“Conga” peaked at number 10 on the Hot 100 pop chart and it topped the Latin chart while making appearances at the dance and R&B charts as well. It also got more exposure than it bargained for when Pepsi picked it up for a commercial. Then, in 1988, it entered the Guinness Book of World Records by soundtracking the biggest conga line that happened at the Little Havana carnival at Calle Ocho with 120,000 participants. It would have been enough to secure their place in history, but “Conga” wasn’t the only hit from Primitive Love.
“Bad Boy” got to number 8 on the pop charts and was immortalized years later as an interpolation on Ma$e’s bling bling era classic “Feel So Good.” Meanwhile, “Words Get In The Way” did even better, landing at number 5 on the Hot 100. The ballad is unlike anything MSM had released to the general public at that point but still presented yet another fusion of Latin and pop. It’s a romantic song with roots in bolero and balada. Within that track, Gloria found a perfect vehicle for her voice: sincere and emotional, expressing palpable hurt without resorting to vocal fireworks. It strands the line between understatement and sorrow in a beautiful way.
Primitive Love marked the peak for Miami Sound Machine, but the Estefans were just getting started. Their followup album, 1987’s Let It Loose, was billed as “Gloria Estefan and Miami Sound Machine,” since the only remaining original member was Estefan Jr. There were spiritual sequels to “Conga” in the form of “Rhythm Is Gonna Get You” and “1-2-3” that did well on the charts but it was the ballads that took them to the next level.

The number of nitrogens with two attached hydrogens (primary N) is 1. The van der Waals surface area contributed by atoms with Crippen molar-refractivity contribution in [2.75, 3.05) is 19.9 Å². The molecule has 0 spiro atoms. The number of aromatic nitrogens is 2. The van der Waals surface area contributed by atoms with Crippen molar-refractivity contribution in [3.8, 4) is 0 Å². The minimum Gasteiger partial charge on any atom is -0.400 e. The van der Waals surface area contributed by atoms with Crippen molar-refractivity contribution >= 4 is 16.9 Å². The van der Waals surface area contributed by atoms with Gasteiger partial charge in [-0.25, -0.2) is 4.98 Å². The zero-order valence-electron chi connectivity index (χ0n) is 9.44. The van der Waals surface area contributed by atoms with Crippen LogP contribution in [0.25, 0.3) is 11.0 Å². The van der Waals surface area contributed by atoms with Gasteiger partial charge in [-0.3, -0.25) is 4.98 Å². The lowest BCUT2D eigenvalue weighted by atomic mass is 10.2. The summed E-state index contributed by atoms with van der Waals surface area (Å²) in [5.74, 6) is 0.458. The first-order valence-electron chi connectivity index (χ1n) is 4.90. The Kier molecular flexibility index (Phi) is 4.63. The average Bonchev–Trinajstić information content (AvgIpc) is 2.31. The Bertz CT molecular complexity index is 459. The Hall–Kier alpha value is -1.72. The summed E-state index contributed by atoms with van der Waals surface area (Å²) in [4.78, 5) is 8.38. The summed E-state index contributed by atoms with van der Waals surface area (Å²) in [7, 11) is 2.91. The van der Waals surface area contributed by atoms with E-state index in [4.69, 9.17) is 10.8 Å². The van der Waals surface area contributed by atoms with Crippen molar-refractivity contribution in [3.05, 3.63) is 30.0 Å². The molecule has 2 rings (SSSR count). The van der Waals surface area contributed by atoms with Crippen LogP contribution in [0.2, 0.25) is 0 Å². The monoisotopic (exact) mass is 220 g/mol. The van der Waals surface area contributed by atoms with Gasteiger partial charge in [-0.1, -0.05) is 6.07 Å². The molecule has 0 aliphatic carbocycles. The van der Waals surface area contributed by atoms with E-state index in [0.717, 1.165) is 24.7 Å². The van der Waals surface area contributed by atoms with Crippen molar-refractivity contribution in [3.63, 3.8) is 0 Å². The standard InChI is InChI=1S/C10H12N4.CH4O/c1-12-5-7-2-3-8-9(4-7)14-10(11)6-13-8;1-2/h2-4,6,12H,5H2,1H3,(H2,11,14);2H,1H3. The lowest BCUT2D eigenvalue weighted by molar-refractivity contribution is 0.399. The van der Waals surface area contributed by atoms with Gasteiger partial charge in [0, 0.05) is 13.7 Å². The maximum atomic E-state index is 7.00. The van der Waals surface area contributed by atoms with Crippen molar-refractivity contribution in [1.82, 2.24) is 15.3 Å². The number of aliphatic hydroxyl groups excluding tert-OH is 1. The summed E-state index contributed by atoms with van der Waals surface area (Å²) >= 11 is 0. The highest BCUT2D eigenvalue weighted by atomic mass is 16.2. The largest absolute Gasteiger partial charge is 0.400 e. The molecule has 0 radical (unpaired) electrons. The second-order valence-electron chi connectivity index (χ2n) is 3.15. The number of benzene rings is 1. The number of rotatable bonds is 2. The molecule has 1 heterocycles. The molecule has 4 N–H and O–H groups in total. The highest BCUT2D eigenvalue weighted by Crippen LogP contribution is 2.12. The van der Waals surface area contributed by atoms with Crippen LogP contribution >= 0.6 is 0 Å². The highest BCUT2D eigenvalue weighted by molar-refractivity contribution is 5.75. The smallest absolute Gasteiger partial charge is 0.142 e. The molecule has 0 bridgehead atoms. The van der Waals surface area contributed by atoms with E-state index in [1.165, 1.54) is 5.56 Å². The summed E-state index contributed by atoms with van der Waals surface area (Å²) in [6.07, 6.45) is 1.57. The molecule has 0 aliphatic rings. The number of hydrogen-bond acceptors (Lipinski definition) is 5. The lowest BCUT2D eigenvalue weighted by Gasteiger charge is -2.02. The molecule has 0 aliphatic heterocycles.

“Anything For You” became the most popular song in the U.S. for two weeks in 1988. It was enough to secure the Estafan’s new roles as power players in the industry and made Gloria a bonafide star, hitting number 1 on the Hot 100 twice again later, with “Don’t Wanna Lose You” in 1989 and “Coming Out Of The Dark” in 1991.
Meanwhile, Estefan Jr. spent the ‘90s perfecting his formula, understanding what folks wanted from Latine artists. He also nurtured a U.S. Latin music market through his many entrepreneurial endeavors and changed the rules of the industry on the continent. As a producer, he cultivated a sound that was current enough to pass for anything on pop radio but with enough sabor to stand out. Jr. was behind Jon Secada’s ascent and helped Thalia and Alejandro Fernandez break into the U.S. scene as well. His long game paid off with the Latin Boom of the late ‘90s and early ‘00s, when Latinx acts crossed over to U.S. audiences in a big way, reflected on albums by Shakira, Ricky Martin, Jennifer Lopez and Marc Anthony to name a few—all of which bore his production or songwriting credit.
Gloria and Emilio Estefan became the faces of Latin pop not by creating it in its image but by understanding what works and making the best music possible out of it. Their approach to general audiences worked for years and only recently have we seen a slight reverse with big dembow rhythms and vocal cadences being what fans crave.
Still, Primitive Love—a bet from a couple that wanted to be successful doing the music they loved—remains the blueprint.